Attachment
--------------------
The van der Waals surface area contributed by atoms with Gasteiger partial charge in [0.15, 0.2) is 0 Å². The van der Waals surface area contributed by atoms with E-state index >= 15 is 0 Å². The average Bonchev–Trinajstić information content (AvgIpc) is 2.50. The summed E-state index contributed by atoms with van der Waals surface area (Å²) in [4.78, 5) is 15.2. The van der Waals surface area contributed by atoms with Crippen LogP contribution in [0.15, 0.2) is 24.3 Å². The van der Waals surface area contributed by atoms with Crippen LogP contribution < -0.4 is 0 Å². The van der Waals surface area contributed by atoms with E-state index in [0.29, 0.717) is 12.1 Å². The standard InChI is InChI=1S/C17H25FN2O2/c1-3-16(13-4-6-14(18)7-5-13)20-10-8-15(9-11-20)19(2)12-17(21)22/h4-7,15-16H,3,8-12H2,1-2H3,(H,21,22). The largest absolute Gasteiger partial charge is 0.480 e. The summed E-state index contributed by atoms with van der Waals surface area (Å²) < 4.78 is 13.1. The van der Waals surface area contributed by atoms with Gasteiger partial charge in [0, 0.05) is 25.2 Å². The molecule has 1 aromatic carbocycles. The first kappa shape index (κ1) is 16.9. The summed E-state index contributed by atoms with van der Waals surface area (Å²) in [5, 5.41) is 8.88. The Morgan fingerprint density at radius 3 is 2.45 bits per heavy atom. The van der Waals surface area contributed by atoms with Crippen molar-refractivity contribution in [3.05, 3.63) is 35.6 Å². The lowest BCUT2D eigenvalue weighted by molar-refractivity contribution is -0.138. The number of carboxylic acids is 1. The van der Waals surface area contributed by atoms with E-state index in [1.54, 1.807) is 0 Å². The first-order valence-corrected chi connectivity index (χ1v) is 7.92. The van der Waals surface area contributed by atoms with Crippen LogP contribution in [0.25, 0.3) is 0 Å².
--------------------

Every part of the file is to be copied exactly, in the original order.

The van der Waals surface area contributed by atoms with Gasteiger partial charge in [0.15, 0.2) is 0 Å². The van der Waals surface area contributed by atoms with E-state index >= 15 is 0 Å². The average Bonchev–Trinajstić information content (AvgIpc) is 2.50. The summed E-state index contributed by atoms with van der Waals surface area (Å²) in [4.78, 5) is 15.2. The van der Waals surface area contributed by atoms with Crippen LogP contribution in [0.15, 0.2) is 24.3 Å². The van der Waals surface area contributed by atoms with Crippen LogP contribution < -0.4 is 0 Å². The van der Waals surface area contributed by atoms with E-state index in [0.29, 0.717) is 12.1 Å². The standard InChI is InChI=1S/C17H25FN2O2/c1-3-16(13-4-6-14(18)7-5-13)20-10-8-15(9-11-20)19(2)12-17(21)22/h4-7,15-16H,3,8-12H2,1-2H3,(H,21,22). The largest absolute Gasteiger partial charge is 0.480 e. The summed E-state index contributed by atoms with van der Waals surface area (Å²) < 4.78 is 13.1. The van der Waals surface area contributed by atoms with Gasteiger partial charge in [0, 0.05) is 25.2 Å². The molecule has 1 aromatic carbocycles. The first kappa shape index (κ1) is 16.9. The summed E-state index contributed by atoms with van der Waals surface area (Å²) in [5, 5.41) is 8.88. The Morgan fingerprint density at radius 3 is 2.45 bits per heavy atom. The van der Waals surface area contributed by atoms with Crippen molar-refractivity contribution in [3.05, 3.63) is 35.6 Å². The lowest BCUT2D eigenvalue weighted by molar-refractivity contribution is -0.138. The number of carboxylic acids is 1. The van der Waals surface area contributed by atoms with E-state index in [1.54, 1.807) is 0 Å². The first-order valence-corrected chi connectivity index (χ1v) is 7.92. The van der Waals surface area contributed by atoms with Crippen LogP contribution in [0.25, 0.3) is 0 Å².